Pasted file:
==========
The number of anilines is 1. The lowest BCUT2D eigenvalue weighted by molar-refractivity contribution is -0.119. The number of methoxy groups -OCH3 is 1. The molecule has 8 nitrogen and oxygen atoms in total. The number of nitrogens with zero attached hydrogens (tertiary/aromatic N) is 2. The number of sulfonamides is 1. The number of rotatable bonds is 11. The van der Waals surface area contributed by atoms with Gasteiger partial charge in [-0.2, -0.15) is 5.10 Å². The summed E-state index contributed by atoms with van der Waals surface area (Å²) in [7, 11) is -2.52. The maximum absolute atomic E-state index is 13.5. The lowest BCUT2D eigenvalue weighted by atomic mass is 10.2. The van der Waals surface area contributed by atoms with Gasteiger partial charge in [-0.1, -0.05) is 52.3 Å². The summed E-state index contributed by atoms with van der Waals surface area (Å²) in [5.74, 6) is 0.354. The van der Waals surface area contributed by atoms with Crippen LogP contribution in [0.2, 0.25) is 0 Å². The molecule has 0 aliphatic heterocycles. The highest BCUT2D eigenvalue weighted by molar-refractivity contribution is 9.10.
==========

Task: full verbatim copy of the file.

The number of anilines is 1. The lowest BCUT2D eigenvalue weighted by molar-refractivity contribution is -0.119. The number of methoxy groups -OCH3 is 1. The molecule has 8 nitrogen and oxygen atoms in total. The number of nitrogens with zero attached hydrogens (tertiary/aromatic N) is 2. The number of sulfonamides is 1. The number of rotatable bonds is 11. The van der Waals surface area contributed by atoms with Gasteiger partial charge in [-0.2, -0.15) is 5.10 Å². The summed E-state index contributed by atoms with van der Waals surface area (Å²) in [7, 11) is -2.52. The maximum absolute atomic E-state index is 13.5. The lowest BCUT2D eigenvalue weighted by atomic mass is 10.2. The van der Waals surface area contributed by atoms with Gasteiger partial charge in [-0.1, -0.05) is 52.3 Å². The summed E-state index contributed by atoms with van der Waals surface area (Å²) in [5.74, 6) is 0.354. The van der Waals surface area contributed by atoms with Crippen LogP contribution in [0.2, 0.25) is 0 Å². The molecule has 0 aliphatic heterocycles. The highest BCUT2D eigenvalue weighted by molar-refractivity contribution is 9.10.